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SA to scrap close contact quarantine from next Saturday

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South Australia will scrap seven-day isolation requirements for COVID-19 close contacts from Saturday next week, the state’s Emergency Management Council has determined.

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From 12:01am on Saturday, April 30, close contacts of COVID-19 cases will no longer be required to isolate and will instead have to undertake five government-supplied rapid antigen tests over seven days.

They will also be required to wear a mask when leaving the home and banned from high-risk settings such as hospitals, correctional services and aged and disability care.

People will also be required to notify their employers when they are close contacts and will be encouraged to work from home if they can.

Rapid antigen tests will be supplied to close contacts at existing RAT collection points. Close contacts who develop symptoms will still be required to undertake a PCR test and isolate until negative.

The move will eventually bring South Australia into line with Victoria, New South Wales, the ACT and Queensland – all of which announced this week they would be scrapping close contact isolation requirements.

However, South Australia will proceed a week later than Victoria and NSW, both of which are loosening their close contact rules from tonight.

Speaking after a fast-tracked meeting of the Emergency Management Council this afternoon, Premier Peter Malinauskas said the delay would give authorities more time to monitor case numbers.

“We did look at various options in terms of timing,” he told reporters shortly before 6pm.

“We understand that there would be an appetite amongst some for that change to happen yesterday.

“But we want to make sure that we do it in a considerate and thoughtful way, which is why we are going to buy that additional week to ensure that the case numbers continue to operate at the appropriate level and that our hospital system is coping.”

He also said the eastern states were finishing their school holidays this weekend, while SA had a further week – noting that it was a time that generally puts added pressure on the health system.

The changes to close contact rules in Victoria and NSW prompted renewed calls from industry groups in South Australia for the State Government to follow suit.

Malinauskas said the rule change would provide “huge relief” to workers and business owners.

“This of course will relieve a lot of South Australians, whether they be workers, whether they’re small businesses who currently are having to experience the difficulty that the virus presents as a consequence of close contact change arrangements,” he said.

He did, however, concede the change means South Australia’s current Omicron wave “might not go down as quick as it otherwise would”.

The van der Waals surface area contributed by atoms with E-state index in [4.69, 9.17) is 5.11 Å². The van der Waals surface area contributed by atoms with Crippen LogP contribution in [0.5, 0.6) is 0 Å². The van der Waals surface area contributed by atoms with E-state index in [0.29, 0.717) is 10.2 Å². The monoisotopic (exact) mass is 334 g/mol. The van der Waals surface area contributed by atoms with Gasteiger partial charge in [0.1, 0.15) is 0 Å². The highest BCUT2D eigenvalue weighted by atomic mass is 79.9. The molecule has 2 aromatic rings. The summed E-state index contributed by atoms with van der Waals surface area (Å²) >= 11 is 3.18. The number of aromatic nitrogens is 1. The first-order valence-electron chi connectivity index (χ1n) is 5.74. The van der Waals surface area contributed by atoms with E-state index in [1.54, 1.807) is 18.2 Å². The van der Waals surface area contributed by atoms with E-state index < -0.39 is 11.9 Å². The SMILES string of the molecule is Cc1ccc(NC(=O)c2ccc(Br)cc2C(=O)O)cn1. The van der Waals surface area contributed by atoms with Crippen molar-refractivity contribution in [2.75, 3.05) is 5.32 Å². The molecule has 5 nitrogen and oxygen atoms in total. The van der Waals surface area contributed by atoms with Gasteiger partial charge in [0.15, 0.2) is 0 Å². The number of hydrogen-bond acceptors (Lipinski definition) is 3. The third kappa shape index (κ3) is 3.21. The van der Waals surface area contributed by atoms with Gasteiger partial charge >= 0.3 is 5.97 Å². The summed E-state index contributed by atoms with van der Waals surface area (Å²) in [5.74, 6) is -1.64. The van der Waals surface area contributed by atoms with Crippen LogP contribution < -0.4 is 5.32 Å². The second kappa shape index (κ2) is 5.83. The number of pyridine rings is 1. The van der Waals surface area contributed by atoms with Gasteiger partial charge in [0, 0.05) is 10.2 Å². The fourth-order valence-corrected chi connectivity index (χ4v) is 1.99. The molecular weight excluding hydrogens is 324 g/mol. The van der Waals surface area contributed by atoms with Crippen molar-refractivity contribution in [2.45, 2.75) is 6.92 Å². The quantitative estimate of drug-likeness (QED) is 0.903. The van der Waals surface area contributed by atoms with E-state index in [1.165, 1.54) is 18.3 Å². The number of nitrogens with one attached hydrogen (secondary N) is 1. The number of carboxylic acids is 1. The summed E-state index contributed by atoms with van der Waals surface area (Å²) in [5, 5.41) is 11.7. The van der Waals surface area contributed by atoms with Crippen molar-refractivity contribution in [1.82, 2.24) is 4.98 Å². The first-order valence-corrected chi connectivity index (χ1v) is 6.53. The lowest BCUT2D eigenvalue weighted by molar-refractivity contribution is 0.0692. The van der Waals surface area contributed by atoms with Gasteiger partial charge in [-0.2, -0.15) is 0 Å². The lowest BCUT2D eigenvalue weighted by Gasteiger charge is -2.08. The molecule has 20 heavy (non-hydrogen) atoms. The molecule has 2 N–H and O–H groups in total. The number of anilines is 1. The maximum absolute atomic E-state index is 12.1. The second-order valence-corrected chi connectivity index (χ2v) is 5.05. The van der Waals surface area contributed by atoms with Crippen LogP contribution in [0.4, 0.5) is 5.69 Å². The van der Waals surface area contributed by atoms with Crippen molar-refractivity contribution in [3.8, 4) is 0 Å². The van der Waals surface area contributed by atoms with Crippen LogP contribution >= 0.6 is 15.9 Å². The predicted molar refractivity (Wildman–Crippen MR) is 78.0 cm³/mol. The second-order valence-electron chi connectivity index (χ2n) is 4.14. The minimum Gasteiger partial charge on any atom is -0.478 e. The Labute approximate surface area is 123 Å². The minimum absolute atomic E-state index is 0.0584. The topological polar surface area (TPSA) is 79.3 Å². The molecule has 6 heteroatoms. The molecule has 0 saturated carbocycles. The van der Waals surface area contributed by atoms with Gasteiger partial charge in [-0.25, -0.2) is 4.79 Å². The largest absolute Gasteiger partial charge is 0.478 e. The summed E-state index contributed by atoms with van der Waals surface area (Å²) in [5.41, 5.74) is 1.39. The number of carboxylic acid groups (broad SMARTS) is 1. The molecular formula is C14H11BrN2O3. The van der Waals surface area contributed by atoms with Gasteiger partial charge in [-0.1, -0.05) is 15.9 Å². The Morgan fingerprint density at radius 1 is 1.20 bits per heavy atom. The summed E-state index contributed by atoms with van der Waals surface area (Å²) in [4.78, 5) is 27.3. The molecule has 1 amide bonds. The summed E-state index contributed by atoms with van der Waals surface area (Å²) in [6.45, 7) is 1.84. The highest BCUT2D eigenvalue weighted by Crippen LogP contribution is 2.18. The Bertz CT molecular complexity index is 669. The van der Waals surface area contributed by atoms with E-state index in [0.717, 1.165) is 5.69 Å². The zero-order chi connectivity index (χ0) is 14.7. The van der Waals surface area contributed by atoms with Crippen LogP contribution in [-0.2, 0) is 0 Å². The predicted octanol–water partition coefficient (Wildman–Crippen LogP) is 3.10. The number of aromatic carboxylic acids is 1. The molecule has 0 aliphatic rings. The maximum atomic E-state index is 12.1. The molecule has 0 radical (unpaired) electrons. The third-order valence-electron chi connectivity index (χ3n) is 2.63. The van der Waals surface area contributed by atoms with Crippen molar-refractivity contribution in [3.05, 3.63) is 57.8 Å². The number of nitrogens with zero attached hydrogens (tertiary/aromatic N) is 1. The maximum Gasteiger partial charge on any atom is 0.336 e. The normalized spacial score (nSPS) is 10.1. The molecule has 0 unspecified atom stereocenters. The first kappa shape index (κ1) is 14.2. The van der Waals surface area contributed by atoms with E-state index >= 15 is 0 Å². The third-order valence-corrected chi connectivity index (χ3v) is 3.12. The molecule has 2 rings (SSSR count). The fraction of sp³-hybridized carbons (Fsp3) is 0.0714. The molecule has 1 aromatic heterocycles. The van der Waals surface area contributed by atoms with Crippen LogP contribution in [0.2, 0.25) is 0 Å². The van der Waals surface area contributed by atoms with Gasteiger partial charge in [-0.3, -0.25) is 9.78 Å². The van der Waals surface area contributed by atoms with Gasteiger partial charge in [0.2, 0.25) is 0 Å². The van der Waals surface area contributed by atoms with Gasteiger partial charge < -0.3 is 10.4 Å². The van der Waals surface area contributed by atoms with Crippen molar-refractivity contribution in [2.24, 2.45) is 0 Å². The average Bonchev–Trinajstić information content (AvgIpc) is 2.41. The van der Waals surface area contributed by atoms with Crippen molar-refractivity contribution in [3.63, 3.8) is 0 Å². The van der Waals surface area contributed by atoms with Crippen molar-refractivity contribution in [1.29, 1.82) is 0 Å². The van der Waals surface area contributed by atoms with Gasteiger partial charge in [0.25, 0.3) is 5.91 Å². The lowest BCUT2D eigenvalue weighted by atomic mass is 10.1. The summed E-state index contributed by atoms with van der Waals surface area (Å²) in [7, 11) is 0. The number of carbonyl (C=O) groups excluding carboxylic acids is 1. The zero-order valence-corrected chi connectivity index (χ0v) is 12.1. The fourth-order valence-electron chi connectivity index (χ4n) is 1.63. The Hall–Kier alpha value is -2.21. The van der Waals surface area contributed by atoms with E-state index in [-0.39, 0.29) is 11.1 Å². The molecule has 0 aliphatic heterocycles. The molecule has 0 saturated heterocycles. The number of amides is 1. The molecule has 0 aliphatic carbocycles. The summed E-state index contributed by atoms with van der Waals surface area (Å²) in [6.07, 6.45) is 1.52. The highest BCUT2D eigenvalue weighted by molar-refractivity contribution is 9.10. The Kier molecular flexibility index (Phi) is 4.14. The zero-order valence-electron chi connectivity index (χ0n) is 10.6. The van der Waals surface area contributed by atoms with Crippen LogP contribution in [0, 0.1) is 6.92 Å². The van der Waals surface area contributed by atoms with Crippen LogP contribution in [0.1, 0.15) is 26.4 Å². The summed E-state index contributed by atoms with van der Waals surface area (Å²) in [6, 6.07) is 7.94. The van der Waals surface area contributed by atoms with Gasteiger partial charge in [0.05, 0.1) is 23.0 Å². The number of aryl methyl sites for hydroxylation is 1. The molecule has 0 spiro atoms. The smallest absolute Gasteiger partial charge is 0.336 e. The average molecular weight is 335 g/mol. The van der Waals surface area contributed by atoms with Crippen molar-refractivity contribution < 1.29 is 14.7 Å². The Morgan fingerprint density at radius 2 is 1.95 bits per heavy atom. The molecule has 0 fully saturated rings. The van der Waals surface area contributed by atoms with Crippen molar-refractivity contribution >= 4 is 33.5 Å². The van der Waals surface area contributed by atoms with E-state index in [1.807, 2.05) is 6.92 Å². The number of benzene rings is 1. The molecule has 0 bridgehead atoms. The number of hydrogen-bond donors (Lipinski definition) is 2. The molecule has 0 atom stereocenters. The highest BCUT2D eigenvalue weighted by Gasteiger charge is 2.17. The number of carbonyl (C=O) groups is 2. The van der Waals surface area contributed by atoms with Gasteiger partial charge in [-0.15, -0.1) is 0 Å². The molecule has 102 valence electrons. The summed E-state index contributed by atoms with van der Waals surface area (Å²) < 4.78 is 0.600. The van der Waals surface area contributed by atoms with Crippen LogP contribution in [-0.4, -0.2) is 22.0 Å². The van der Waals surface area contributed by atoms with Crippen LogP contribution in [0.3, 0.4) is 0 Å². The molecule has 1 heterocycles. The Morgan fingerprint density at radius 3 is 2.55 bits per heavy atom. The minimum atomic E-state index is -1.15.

“It might even tick up a little, but the hospitalisation rate will remain the same,” he said.

“We make this announcement on the basis of the information that we have before us.

“It’s all about making sure that the hospital system is coping – it’s under pressure, but it is coping.”

Chief public health officer Nicola Spurrier said SA Health would be giving out more information next week about the scheduling of the five rapid antigen tests for close contacts.

She said she would be recommending close contacts work from home “if that is at all possible”.

“We will be having some general recommendations to close contacts to avoid non-essential gatherings and definitely to avoid contact with people that are more vulnerable,” she said.

“So it’s really just going to be a case of common sense in terms of those other sorts of things.”

Police commissioner and state coordinator Grant Stevens, who earlier in the week asked Malinauskas to bring forward Tuesday’s EMC meeting to today, said the change was “virtually what Professor Spurrier put on the table at the beginning of the meeting”.

“As the Premier said, it was a constructive discussion – we obviously debated whether we could do more or whether we could do it more quickly,” he said.

“But there was a general consensus that these are the right changes and the timing of those changes is appropriate as well.”

SA Health today reported four COVID-19-related deaths and 4500 cases, up from 4079 infections recorded on Thursday and 4256 on Wednesday.

The case number increase came despite a 13.7 per cent decrease in testing numbers over the last 24 hours.

The number of people in hospital also rose from 241 to 246. There are 10 people in intensive care and two on a ventilator.

Today’s deaths include three men in their 70s and one man in his 80s. There have now been 310 people to die with COVID-19 in South Australia, including 306 since the state’s borders opened on November 23 last year.

School mask mandates for adults and students in years 7 to 12 will be reviewed at next Tuesday’s regularly scheduled EMC meeting.

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